of ammunition said by Adams to have been issued in 1870—a statement bearing little semblance of truth.
On July 4, 1876, two citizens of Edgefield were driving through a street of Hamburg, and thus met Doc Adams' company. Seeing the approach of the buggy, the negro soldiers intentionally extended their company front across the street so that the vehicle bearing the gentlemen could not pass—there being a ditch on one side of them, a fence on the other and a well in their rear. They were forced to stop; and while they stood still the negroes cursed and vilified them in the grossest manner and beat their drums around their horse's head. They were finally permitted to go on their way.
The father of one of the men thus treated made complaint against certain of the negro soldiers (including their captain) for obstructing a highway, and a warrant for their arrest was issued by Prince Rivers, the trial justice resident in Hamburg. Upon this the negro militiamen became indignant and threatened to lynch the citizens whose lawful use of a public highway had been insultingly interrupted. In view of these threats some white men gathered at Hamburg on the day finally fixed for the trial.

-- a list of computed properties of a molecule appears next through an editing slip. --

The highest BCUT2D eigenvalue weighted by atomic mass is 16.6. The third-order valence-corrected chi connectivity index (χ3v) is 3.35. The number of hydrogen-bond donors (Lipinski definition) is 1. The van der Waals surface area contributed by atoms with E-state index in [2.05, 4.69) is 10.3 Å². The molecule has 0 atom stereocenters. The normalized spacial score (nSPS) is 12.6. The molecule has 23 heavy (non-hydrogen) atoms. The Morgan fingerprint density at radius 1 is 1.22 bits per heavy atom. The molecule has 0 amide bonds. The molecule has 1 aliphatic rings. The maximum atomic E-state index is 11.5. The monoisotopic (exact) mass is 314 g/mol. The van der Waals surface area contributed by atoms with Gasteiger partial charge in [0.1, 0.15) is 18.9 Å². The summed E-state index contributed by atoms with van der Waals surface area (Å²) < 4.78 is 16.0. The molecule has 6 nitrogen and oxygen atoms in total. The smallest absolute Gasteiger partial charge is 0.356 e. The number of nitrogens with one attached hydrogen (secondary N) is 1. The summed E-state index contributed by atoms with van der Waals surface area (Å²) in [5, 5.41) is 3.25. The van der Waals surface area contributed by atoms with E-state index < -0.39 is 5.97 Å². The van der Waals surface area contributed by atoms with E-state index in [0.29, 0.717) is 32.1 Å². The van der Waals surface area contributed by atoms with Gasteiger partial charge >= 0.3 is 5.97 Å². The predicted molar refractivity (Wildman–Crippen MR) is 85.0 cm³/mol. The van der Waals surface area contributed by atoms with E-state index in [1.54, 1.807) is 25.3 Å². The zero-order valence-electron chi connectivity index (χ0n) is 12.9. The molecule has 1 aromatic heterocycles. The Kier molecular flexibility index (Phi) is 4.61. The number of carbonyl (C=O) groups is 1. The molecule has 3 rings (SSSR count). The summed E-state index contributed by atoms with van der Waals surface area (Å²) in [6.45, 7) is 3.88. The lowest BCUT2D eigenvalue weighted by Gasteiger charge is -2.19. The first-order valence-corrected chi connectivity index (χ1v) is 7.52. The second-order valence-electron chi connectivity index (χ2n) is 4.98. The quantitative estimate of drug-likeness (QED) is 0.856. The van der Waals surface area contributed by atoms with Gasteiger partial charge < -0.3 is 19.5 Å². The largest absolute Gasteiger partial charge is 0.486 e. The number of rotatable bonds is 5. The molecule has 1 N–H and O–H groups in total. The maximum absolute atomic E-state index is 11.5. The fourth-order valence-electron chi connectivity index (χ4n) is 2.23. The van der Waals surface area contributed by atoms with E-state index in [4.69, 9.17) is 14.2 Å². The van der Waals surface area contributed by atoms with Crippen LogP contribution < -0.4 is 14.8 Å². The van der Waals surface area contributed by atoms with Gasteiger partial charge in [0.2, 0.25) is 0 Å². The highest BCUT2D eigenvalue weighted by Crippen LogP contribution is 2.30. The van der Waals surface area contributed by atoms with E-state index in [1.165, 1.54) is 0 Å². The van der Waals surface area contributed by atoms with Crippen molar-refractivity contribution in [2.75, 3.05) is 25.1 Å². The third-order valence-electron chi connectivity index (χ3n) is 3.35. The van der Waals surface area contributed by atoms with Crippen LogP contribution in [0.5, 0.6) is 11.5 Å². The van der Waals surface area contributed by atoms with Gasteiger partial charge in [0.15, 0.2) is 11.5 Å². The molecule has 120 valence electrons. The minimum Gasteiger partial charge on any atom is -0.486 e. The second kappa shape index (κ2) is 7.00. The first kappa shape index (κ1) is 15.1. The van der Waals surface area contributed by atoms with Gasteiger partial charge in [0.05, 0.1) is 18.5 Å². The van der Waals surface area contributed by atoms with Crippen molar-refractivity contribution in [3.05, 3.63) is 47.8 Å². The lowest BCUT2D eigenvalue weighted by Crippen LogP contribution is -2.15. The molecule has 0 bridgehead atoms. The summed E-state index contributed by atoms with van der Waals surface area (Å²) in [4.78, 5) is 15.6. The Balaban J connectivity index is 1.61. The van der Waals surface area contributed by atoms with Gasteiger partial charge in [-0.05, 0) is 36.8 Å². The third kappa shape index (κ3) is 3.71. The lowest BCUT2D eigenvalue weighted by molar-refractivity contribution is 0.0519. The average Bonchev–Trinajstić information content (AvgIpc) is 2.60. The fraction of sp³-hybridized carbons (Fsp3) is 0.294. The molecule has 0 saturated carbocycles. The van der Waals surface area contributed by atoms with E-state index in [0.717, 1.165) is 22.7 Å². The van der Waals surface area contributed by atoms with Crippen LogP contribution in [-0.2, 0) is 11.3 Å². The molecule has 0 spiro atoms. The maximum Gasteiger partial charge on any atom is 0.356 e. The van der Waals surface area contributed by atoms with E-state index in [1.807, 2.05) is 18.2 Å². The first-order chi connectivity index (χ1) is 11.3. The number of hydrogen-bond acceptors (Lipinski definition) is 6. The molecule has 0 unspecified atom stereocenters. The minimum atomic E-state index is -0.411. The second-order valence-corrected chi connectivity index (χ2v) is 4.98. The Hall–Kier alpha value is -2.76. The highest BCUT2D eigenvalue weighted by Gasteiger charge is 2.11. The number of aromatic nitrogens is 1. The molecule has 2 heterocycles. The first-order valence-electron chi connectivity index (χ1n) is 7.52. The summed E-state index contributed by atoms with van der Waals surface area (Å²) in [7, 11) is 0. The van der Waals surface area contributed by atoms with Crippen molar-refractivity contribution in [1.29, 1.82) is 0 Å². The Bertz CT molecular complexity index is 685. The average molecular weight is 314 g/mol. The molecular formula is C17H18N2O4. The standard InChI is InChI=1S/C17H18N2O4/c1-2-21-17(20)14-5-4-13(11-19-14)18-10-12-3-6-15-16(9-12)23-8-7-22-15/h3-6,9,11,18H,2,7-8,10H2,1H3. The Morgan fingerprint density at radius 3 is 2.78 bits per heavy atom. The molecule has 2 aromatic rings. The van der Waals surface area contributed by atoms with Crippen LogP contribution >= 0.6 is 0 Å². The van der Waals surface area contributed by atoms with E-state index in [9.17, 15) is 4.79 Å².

Gen. M. C. Butler had been retained for the prosecution, and, after some fruitless endeavors to have Doc Adams and the other offenders end the trouble by making a proper apology for their misconduct, repaired to the justice's office where the trial was to take place. On the suggestion of a colored man proceedings were again postponed in the expectation of an adjustment. There was further delay-long enough for General Butler to visit Augusta, dispatch some personal business there, and return to Hamburg. In a conference with Rivers and others General Butler proposed that all further trouble could be prevented if the negro company—whose very existence was by many believed to be unlawful—would deliver up their guns to some responsible person who should ship them to the Adjutant-General in Columbia, Very soon there came a report that the negroes refused to disarm and intended to fight. Quite a number of whites had by this time gathered in anticipation of troublesome having come from Augusta. The fighting soon began. The negroes, fortified in their drill room in a brick building, defied the whites, raised a yell and fired from the windows-to which act the whites promptly responded with a volley. Soon after the firing began McKie Meriwether, a worthy young citizen of Edgefield, was shot through the